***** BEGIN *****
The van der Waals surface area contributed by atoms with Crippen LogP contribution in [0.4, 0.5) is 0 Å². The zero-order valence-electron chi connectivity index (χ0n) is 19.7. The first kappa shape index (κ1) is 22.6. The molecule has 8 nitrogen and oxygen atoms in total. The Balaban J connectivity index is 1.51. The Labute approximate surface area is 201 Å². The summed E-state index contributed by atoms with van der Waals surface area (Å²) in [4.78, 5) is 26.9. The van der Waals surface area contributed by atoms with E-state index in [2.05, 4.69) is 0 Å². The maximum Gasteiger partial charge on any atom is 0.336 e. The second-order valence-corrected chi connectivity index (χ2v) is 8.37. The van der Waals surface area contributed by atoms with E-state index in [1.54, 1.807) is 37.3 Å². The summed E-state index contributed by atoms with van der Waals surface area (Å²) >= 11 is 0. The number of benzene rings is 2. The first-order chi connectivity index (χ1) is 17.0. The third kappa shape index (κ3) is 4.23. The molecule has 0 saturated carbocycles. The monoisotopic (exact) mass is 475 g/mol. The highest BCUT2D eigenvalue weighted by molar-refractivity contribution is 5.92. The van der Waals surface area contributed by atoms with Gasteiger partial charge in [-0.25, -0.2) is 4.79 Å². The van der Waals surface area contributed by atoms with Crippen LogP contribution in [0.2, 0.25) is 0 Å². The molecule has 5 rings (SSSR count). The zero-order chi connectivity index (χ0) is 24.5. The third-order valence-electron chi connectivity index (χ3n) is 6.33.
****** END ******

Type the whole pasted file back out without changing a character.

The van der Waals surface area contributed by atoms with Crippen LogP contribution in [0.4, 0.5) is 0 Å². The zero-order valence-electron chi connectivity index (χ0n) is 19.7. The first kappa shape index (κ1) is 22.6. The molecule has 8 nitrogen and oxygen atoms in total. The Balaban J connectivity index is 1.51. The Labute approximate surface area is 201 Å². The summed E-state index contributed by atoms with van der Waals surface area (Å²) in [4.78, 5) is 26.9. The van der Waals surface area contributed by atoms with E-state index in [2.05, 4.69) is 0 Å². The maximum Gasteiger partial charge on any atom is 0.336 e. The second-order valence-corrected chi connectivity index (χ2v) is 8.37. The van der Waals surface area contributed by atoms with E-state index in [1.54, 1.807) is 37.3 Å². The summed E-state index contributed by atoms with van der Waals surface area (Å²) >= 11 is 0. The number of benzene rings is 2. The first-order chi connectivity index (χ1) is 17.0. The third kappa shape index (κ3) is 4.23. The molecule has 0 saturated carbocycles. The monoisotopic (exact) mass is 475 g/mol. The highest BCUT2D eigenvalue weighted by molar-refractivity contribution is 5.92. The van der Waals surface area contributed by atoms with Gasteiger partial charge in [-0.25, -0.2) is 4.79 Å². The van der Waals surface area contributed by atoms with Crippen LogP contribution in [0.2, 0.25) is 0 Å². The molecule has 5 rings (SSSR count). The zero-order chi connectivity index (χ0) is 24.5. The third-order valence-electron chi connectivity index (χ3n) is 6.33.